Martha Stewart fell into an Achievement Gap when she was convicted and sentenced to five months in prison. Then she found a way to bridge that achievement gap and return to being chairman of the board.
Her situation is more high profile, sure. Yet we can all use the same 3 keys to successfully achieve our goals. Let me share them with you, and at the end I’ll show you how to get your own goal setting worksheet to bridge your achievement gap.
Have One Focus
Martha Stewart’s goal was to return to being chairman of the board. Dan Kennedy’s goal was to build a business that allows him to work from home, and set his own schedule. My goal is to find teens who are as I once was, and help them avoid the darker paths I've traveled.
For each of us to achieve this goal of personal development, we definitely keep our minds focused on the big, over-arching goal. Equally important is that while we work toward that big goal, we have one focus at a time.
For example, right now I have three books under contract and am becoming seriously involved with affiliate marketing. This could easily become four places to “focus” my attention. But if it’s in four places, then I’m not really focused, am I?
So, my one focus to start is the book on joint ventures and affiliate marketing. The first draft deadline is only a couple weeks away. Then I’ll focus on a second book, and then the third. Affiliate marketing is important – heck, it’s a revenue generator – but because it’s ongoing (rather than a project) it can always be a second level priority. It only becomes a focus when I’m doing a special promotion or specific project.
This is important – have one focus, and be sure to leave time for everyday work. I put four hours a day into a book, and that leaves time to work on affiliate marketing and other daily business tasks.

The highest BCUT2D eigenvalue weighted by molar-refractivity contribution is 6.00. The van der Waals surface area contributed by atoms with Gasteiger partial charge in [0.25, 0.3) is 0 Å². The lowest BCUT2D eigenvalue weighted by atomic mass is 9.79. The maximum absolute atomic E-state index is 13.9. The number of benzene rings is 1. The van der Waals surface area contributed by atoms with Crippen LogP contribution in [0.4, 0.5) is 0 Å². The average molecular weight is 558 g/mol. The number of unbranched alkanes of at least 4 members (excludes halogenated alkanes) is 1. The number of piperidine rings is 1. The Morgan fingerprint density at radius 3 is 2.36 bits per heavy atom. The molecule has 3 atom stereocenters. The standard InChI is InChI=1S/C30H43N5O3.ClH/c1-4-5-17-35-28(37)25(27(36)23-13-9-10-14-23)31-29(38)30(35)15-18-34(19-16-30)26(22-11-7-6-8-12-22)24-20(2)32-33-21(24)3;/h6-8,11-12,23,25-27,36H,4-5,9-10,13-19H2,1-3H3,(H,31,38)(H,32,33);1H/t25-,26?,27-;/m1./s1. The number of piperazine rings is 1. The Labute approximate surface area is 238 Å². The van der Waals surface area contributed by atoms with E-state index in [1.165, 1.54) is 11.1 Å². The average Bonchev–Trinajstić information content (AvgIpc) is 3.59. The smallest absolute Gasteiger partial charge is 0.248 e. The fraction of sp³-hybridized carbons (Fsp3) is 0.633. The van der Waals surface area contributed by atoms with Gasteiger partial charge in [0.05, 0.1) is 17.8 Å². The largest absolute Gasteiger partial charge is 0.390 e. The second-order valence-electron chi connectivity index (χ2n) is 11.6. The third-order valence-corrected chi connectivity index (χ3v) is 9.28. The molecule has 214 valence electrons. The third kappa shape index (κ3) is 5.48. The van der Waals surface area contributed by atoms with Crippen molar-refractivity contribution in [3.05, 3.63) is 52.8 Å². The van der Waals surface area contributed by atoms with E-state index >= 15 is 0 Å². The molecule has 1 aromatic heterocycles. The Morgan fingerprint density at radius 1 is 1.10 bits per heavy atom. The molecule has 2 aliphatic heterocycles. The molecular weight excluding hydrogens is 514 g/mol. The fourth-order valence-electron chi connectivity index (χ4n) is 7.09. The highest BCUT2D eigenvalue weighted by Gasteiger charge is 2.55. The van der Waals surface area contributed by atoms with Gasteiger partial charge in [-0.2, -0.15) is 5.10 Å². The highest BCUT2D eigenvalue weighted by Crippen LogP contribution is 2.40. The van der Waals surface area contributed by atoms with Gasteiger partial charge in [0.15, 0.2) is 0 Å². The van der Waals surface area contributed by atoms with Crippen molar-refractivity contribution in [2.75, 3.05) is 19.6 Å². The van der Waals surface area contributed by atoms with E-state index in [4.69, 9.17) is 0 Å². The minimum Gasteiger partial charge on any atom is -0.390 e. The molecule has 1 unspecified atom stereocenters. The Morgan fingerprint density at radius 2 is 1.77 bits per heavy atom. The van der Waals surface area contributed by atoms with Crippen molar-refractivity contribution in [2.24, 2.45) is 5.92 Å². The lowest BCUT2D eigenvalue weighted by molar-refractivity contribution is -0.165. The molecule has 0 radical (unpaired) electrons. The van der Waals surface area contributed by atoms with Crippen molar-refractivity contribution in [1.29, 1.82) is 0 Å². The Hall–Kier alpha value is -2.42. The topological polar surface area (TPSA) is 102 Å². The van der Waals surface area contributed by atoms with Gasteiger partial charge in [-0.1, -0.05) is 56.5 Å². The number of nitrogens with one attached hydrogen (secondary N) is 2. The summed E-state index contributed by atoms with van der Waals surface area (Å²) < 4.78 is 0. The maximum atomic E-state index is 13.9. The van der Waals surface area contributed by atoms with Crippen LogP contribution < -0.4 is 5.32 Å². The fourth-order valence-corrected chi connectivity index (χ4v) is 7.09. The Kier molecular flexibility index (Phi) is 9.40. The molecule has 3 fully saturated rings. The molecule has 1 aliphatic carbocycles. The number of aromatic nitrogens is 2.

Plan Your Work
This is where a Goal Setting Worksheet comes in handy.
I’ve made my own, and it helps me decide what my objectives are, plan what needs to be done, and break those big To Do items into a specific task list.
I use a goal setting worksheet for ongoing items and projects. Each evening, I take tasks from the goal sheets to make my schedule for the following day. Then I add in errands, phone calls and other small tasks.
This allows me to split up the four hours I have set aside for writing the book. In psycho-cybernetics, it’s called oscillation. You alternate the kinds of work you do so you stay fresh and attentive. For me, I write for about two hours then take an hour to do other tasks. There’s another two hours or so of writing, then I’m “done” for the day.
Because tasks are listed on the goal setting worksheet, I put a checkmark next to each one that’s done. I can check off big To Do items as they’re finished, and it feels great to check off an objective achieved.
I even formatted my goal setting worksheet so it prints on 3-ring, lined binder paper. This allows me to make notes, add task items, and add pages whenever needed.
Track Your Progress
We've already talked about checking things off on the goal setting worksheet. More than anything else, I think celebrating progress bridges the achievement gap.
So I track my progress in two places. I have a spiral-bound book where I write each day’s task list. As things are done – writing this post for example – I check it off. At the end of the day, I go to my goal setting worksheets and check off tasks accomplished during the day.
I find tracking and reviewing my progress this way reinforces my successes and helps me quickly bridge the achievement gap.
What I’d like to do is share my goal planning worksheet with you. If you’re interested, I’ll make a blank template available AND a current goal setting worksheet you can use as an example. Leave a comment saying you’re interested. When we hit 100 comments, then I’ll make the whole thing available with notes for my whole system for bridging the achievement gap.
Leave a comment, and be sure to ask your friends to comment, too. We need 100 comments to be sure there's interest, right?